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When Artsy Met Masterchef

November 29, 2010

Every year, the Birmingham NEC plays host to the BBC Good Food Show, both Winter and Summer. This year, Melv (D34DPIXEL) and myself (foxinabox1988) were lucky enough to be able to go to the Winter show, courtesy of parental generosity providing our tickets and transport. All in all, it was good day out. We came home happy (despite the snow that threatened to cull our day of fun) and full of cheese, with only slightly bruised toes and ankles.

As those of you who have attended NEC events like this before (the Clothes Show, for example, operates on the same format) will know, when you go to a show like this, you get to see some sort of show. Our choices were between a Saturday Kitchen extravaganza of some description presented by James Martin, or a MASTERCHEF COOK OFF presented by Gregg Wallace and John Torode. As enormous Masterchef fans, the choice for us was simple. Cook off. All the way. And we were not disappointed. The 11.30am showing that we attended was a cook off between 2010 amateur winner Dhruv Baker and 2010 celebrity winner Lisa Faulkener, who each prepared a different dish featuring one common ingredient; in this case, scallops. Now, I’m no seafood fan, but even I would have eaten what these guys prepared. It was fascinating to watch them at work and observe the techniques they use to present their food so it looks like plate-art. In Row R, we were too far back to be eligible for any of the freebies that were handed out to the audience who were sat closer to the stage (less far for the presenters to walk), but I wouldn’t have wanted to be, to be honest. The “stalls”, as it were, are all on one level, so if you get somebody tall sitting in front of you, you can’t see a thing. Further back, its tiered a bit better so tall people aren’t such an inconvenience to behold if faced with. I’d gladly sacrifice my eligibility for a good view of the stage any day. And watching Dhruv and Lisa turn something I’d normally turn my nose up at into something I’d gladly tuck into was worth the price of the ticket in itself.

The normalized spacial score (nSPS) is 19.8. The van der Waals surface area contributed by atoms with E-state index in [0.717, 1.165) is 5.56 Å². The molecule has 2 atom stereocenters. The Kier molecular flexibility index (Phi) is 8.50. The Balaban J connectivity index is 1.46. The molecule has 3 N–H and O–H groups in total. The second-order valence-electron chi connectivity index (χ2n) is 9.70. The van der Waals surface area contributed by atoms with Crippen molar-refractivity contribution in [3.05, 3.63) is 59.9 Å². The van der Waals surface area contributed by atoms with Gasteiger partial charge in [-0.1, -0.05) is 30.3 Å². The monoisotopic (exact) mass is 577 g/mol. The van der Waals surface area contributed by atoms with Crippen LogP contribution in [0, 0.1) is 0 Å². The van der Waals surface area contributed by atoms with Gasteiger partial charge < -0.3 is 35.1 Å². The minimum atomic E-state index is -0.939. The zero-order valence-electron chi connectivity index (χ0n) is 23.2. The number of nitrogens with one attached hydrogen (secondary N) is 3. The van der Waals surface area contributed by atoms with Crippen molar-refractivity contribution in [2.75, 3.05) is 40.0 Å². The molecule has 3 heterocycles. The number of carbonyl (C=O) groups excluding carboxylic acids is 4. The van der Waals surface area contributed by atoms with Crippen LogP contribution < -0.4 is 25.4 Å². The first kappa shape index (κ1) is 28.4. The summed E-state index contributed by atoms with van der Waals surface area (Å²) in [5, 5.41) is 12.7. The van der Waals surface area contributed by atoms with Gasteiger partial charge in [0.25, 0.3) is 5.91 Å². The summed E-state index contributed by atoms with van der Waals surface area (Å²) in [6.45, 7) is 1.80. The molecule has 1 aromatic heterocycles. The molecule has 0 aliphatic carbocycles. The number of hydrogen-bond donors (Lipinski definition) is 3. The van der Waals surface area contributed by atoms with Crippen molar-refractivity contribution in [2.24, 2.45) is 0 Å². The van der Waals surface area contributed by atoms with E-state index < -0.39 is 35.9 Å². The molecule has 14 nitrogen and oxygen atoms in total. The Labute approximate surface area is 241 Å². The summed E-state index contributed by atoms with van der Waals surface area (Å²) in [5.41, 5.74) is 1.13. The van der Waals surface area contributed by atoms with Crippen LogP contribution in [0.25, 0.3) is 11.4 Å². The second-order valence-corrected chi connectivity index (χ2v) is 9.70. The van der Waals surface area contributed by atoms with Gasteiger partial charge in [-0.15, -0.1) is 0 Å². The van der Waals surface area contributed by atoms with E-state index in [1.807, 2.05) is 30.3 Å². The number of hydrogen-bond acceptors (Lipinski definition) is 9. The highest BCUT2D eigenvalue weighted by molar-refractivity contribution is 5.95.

After the cook-off (and lunch), we started to peruse the stalls a little in search of tasty samples and unusual things that might be worth buying. It wasn’t long before I spotted the Masterchef section of the show, where demonstrations were being held throughout the day, as well as recipe book signings by Wallace and Torode at certain times. It just so happened that as we were passing and contemplating buying the book, such a signing was taking place, so we were naughty and we indulged (well, Melv did – I just went along for the ride). I get a bit starstruck when meeting celebrities and so couldn’t bring myself to do more than grin like an idiot, but I was really wishing I’d brought a little tuppaware of my spag bol so that I could ask them what they thought of my palette! Anyhow, Melv got his book signed, and now I think it’ll probably reside safely on a shelf forever because we won’t dare touch it to cook any of the recipes! And that’s how Artsy met Masterchef. We really did!